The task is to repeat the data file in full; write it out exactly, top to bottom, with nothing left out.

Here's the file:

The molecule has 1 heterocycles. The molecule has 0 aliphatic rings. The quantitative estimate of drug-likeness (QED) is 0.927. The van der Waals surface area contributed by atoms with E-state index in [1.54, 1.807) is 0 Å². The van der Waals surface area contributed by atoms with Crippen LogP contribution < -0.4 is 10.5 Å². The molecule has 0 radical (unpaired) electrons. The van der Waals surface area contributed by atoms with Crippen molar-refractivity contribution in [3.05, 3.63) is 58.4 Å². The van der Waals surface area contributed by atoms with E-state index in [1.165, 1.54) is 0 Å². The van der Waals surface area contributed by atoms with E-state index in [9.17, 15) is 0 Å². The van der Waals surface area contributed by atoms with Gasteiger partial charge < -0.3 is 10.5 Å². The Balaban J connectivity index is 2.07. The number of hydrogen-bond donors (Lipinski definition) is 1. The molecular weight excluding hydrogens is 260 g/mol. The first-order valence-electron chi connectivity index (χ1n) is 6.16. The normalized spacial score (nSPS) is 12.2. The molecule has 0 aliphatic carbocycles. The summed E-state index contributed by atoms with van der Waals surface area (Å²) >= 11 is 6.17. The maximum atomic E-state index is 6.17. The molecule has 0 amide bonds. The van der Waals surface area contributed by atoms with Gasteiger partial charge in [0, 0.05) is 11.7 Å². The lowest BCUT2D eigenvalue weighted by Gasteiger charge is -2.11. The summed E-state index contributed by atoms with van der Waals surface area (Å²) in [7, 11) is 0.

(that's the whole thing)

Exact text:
The molecule has 1 heterocycles. The molecule has 0 aliphatic rings. The quantitative estimate of drug-likeness (QED) is 0.927. The van der Waals surface area contributed by atoms with E-state index in [1.54, 1.807) is 0 Å². The van der Waals surface area contributed by atoms with Crippen LogP contribution < -0.4 is 10.5 Å². The molecule has 0 radical (unpaired) electrons. The van der Waals surface area contributed by atoms with Crippen molar-refractivity contribution in [3.05, 3.63) is 58.4 Å². The van der Waals surface area contributed by atoms with E-state index in [1.165, 1.54) is 0 Å². The van der Waals surface area contributed by atoms with E-state index in [9.17, 15) is 0 Å². The van der Waals surface area contributed by atoms with Gasteiger partial charge < -0.3 is 10.5 Å². The Balaban J connectivity index is 2.07. The number of hydrogen-bond donors (Lipinski definition) is 1. The molecular weight excluding hydrogens is 260 g/mol. The first-order valence-electron chi connectivity index (χ1n) is 6.16. The normalized spacial score (nSPS) is 12.2. The molecule has 0 aliphatic carbocycles. The summed E-state index contributed by atoms with van der Waals surface area (Å²) >= 11 is 6.17. The maximum atomic E-state index is 6.17. The molecule has 0 amide bonds. The van der Waals surface area contributed by atoms with Gasteiger partial charge in [0, 0.05) is 11.7 Å². The lowest BCUT2D eigenvalue weighted by Gasteiger charge is -2.11. The summed E-state index contributed by atoms with van der Waals surface area (Å²) in [7, 11) is 0.